In Memoriam: Margaret L. Archuleta, 1950-2023
Margaret Archuleta (Tewa / Hispanic), left, and former curator of contemporary art Jennifer Complo McNutt, right, at the exhibit preview party for Harry Fonseca: The Art of Living on May 18, 2018
The Eiteljorg Museum and the contemporary Native art world has lost a dear friend, Margaret L. Archuleta (Tewa / Hispanic), who passed away March 26, 2023, at age 72. Archuleta was a member of the museum’s Native American Advisory Council for more than 20 years, most recently working with curatorial staff on the reinstallation of the Native American Galleries. Her deep knowledge of Native art and artists and her museum experience helped inform the exhibit development process.
Having spent most of her life in Albuquerque, New Mexico, Archuleta obtained her master’s degree from UCLA, and wrote her master’s thesis on 2005 Eiteljorg Contemporary Art Fellow Harry Fonseca (Nisenan Maidu/Hawaiian/Portuguese, 1946–2006), whom she befriended. She also became a close friend of longtime former curator of contemporary art Jennifer Complo McNutt, who asked Archuleta to write the catalog for the Eiteljorg’s 2018 exhibition Harry Fonseca: The Art of Living. Archuleta also was a doctoral candidate in (Native) art history at the University of New Mexico.
Archuleta served at the Heard Museum in Phoenix as associate curator and then curator of fine art, and she was the creative force behind the Native American Fine Art Invitational from 1983 to 1997 that featured contemporary Native artists in an exhibition and publication. The invitational was a forerunner to the Eiteljorg’s biennial Contemporary Art Fellowship, which began in 1999. Among the future Eiteljorg Contemporary Art Fellows who were distinguished artists of the Heard invitational were Rick Bartow (Mad River Band of Wiyot Tribe, 1946–2016) and Faye HeavyShield (Kanai-Blood, b. 1953).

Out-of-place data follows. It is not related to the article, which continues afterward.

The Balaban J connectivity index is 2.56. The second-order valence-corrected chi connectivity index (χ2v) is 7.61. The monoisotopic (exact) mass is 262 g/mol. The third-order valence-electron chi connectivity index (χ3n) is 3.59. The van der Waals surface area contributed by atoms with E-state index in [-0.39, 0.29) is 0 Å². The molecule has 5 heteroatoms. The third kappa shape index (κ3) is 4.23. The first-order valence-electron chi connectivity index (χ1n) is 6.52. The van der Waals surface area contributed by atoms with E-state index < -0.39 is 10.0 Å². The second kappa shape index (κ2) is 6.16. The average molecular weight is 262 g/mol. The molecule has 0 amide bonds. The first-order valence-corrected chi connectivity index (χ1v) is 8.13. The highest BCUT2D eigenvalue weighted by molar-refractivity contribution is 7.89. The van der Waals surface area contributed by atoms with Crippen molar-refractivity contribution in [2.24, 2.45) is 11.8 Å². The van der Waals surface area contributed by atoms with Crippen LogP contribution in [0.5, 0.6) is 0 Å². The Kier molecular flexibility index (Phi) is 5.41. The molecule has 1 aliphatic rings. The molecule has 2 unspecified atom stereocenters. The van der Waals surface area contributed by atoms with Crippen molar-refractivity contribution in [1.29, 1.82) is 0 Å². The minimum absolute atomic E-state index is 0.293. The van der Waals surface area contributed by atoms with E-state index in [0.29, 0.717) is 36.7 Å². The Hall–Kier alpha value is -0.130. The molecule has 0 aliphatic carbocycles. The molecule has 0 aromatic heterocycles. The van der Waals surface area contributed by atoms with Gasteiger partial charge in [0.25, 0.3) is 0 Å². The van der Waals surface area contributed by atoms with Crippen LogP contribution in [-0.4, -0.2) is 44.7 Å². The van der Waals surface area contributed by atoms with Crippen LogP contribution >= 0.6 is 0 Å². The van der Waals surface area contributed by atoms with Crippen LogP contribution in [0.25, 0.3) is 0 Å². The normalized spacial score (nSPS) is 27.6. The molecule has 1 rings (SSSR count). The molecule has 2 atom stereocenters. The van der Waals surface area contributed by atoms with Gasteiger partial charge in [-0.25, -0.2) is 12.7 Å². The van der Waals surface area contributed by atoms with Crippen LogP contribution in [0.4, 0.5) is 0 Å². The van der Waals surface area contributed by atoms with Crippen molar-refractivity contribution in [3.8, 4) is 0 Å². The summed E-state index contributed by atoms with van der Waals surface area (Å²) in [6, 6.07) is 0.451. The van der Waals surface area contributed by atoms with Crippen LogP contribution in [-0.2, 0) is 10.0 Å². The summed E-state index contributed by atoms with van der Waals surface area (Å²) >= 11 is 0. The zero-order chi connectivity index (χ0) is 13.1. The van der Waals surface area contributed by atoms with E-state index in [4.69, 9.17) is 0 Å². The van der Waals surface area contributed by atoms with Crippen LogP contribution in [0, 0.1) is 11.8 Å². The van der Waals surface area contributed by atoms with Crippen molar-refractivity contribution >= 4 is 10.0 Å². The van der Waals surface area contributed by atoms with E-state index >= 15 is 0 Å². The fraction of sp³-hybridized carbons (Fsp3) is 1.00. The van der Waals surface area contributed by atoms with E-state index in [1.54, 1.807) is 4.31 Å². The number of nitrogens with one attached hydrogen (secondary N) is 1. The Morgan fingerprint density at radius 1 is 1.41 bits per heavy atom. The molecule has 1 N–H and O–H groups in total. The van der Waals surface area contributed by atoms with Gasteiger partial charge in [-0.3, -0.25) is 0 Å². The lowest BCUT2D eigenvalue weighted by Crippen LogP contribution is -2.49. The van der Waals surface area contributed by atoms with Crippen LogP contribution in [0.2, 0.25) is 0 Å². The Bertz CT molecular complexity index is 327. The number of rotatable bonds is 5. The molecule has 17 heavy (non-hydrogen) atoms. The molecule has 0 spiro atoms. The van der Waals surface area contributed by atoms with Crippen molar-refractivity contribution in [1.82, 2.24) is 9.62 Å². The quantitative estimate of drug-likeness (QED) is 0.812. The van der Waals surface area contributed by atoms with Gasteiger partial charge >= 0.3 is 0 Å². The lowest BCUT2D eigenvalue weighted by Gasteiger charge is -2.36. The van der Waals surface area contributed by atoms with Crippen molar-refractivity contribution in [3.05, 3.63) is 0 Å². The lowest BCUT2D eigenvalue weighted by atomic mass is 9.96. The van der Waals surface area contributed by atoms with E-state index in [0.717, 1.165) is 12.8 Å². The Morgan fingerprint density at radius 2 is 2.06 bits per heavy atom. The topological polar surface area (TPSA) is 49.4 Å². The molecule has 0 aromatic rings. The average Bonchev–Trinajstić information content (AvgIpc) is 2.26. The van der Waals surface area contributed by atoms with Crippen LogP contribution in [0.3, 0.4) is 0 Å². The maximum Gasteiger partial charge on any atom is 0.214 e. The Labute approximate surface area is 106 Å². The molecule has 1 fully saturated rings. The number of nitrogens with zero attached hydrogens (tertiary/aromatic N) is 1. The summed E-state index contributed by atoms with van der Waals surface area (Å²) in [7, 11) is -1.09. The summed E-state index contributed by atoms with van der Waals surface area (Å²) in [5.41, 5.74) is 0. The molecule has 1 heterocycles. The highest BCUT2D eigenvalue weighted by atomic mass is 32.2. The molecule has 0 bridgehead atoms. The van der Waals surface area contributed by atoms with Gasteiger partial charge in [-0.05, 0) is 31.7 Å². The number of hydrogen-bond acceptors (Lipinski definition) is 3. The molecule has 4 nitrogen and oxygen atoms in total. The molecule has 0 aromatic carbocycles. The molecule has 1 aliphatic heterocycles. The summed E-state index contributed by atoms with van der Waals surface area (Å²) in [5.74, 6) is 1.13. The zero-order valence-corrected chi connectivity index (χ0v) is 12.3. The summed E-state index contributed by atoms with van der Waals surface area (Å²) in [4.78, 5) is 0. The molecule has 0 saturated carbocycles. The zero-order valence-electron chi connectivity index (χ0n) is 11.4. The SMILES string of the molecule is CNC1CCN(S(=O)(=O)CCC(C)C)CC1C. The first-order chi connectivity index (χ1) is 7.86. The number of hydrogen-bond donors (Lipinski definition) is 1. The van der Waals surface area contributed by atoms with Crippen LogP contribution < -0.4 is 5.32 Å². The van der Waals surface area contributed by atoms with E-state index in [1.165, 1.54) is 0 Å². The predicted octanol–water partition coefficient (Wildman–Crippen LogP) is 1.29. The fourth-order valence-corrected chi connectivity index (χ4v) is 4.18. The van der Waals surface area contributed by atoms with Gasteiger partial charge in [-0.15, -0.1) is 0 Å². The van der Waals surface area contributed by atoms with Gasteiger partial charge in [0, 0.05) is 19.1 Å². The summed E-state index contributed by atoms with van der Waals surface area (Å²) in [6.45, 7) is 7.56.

Archuleta also curated the Heard Museum’s original permanent gallery on the subject of American boarding schools, co-editing Away from Home: American Indian Boarding School Experiences, 1879–2000 (2000). She also served as the director of the Institute of American Indian Arts in Santa Fe, New Mexico, and co-edited the book Shared Visions: Native American Painters and Sculptors in the Twentieth Century (1991).
Beyond her academic and professional contributions to the Native American art world, Archuleta was well known to the Eiteljorg staff and had visited the museum multiple times. Dorene Red Cloud, curator of Native American art, shared a memory of Eiteljorg staff members meeting Margaret and her beloved dog Coco for an al fresco meal during the 2018 annual Santa Fe Indian Market.
We offer our deepest condolences to the family and friends of Margaret Archuleta, who left an indelible mark in the field of Native art. Thank you, Margaret for all of your contributions to Native art history and the Eiteljorg Museum — you are missed.
A full obituary is at this link.
Margaret L. Archuleta (Tewa / Hispanic), a member of the Eiteljorg’s Native American Advisory Council, at the museum’s Native Art Now convening of Fellowship artists, Nov. 12, 2017
File images courtesy of Dorene Red Cloud, Eiteljorg Museum